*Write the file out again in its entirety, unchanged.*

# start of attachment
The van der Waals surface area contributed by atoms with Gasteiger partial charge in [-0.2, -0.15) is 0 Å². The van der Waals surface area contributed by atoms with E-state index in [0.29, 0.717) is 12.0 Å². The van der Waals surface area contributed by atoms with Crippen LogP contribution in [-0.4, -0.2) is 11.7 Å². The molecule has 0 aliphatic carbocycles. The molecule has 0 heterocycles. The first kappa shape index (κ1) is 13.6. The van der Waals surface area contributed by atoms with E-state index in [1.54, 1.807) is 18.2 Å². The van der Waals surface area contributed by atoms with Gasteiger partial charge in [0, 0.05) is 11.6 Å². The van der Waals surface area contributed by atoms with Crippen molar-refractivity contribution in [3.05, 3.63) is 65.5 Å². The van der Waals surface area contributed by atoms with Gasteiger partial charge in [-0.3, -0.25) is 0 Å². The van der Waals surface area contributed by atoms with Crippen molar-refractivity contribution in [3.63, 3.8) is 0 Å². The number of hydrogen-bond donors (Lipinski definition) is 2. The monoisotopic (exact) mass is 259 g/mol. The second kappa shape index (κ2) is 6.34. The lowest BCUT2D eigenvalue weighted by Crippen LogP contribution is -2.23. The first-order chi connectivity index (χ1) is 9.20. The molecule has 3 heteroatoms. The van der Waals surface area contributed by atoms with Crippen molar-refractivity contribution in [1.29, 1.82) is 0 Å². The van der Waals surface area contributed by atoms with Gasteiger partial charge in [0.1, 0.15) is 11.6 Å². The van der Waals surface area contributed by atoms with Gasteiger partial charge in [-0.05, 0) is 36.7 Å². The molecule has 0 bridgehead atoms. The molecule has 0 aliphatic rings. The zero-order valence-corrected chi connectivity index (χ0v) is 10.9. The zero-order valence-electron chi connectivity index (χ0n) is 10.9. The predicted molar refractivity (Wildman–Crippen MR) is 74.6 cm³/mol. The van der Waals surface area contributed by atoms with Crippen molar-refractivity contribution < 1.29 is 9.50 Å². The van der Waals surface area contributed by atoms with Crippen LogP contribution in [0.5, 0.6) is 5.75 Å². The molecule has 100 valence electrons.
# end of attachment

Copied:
The van der Waals surface area contributed by atoms with Gasteiger partial charge in [-0.2, -0.15) is 0 Å². The van der Waals surface area contributed by atoms with E-state index in [0.29, 0.717) is 12.0 Å². The van der Waals surface area contributed by atoms with Crippen LogP contribution in [-0.4, -0.2) is 11.7 Å². The molecule has 0 aliphatic carbocycles. The molecule has 0 heterocycles. The first kappa shape index (κ1) is 13.6. The van der Waals surface area contributed by atoms with E-state index in [1.54, 1.807) is 18.2 Å². The van der Waals surface area contributed by atoms with Gasteiger partial charge in [0, 0.05) is 11.6 Å². The van der Waals surface area contributed by atoms with Crippen molar-refractivity contribution in [3.05, 3.63) is 65.5 Å². The van der Waals surface area contributed by atoms with Gasteiger partial charge in [-0.3, -0.25) is 0 Å². The van der Waals surface area contributed by atoms with Crippen molar-refractivity contribution in [3.63, 3.8) is 0 Å². The number of hydrogen-bond donors (Lipinski definition) is 2. The monoisotopic (exact) mass is 259 g/mol. The second kappa shape index (κ2) is 6.34. The lowest BCUT2D eigenvalue weighted by Crippen LogP contribution is -2.23. The first-order chi connectivity index (χ1) is 9.20. The molecule has 3 heteroatoms. The van der Waals surface area contributed by atoms with Crippen molar-refractivity contribution in [1.29, 1.82) is 0 Å². The van der Waals surface area contributed by atoms with Gasteiger partial charge in [0.1, 0.15) is 11.6 Å². The van der Waals surface area contributed by atoms with Gasteiger partial charge in [-0.05, 0) is 36.7 Å². The molecule has 0 bridgehead atoms. The molecule has 0 aliphatic rings. The zero-order valence-corrected chi connectivity index (χ0v) is 10.9. The zero-order valence-electron chi connectivity index (χ0n) is 10.9. The predicted molar refractivity (Wildman–Crippen MR) is 74.6 cm³/mol. The van der Waals surface area contributed by atoms with Crippen molar-refractivity contribution < 1.29 is 9.50 Å². The van der Waals surface area contributed by atoms with Crippen LogP contribution in [0.5, 0.6) is 5.75 Å². The molecule has 100 valence electrons.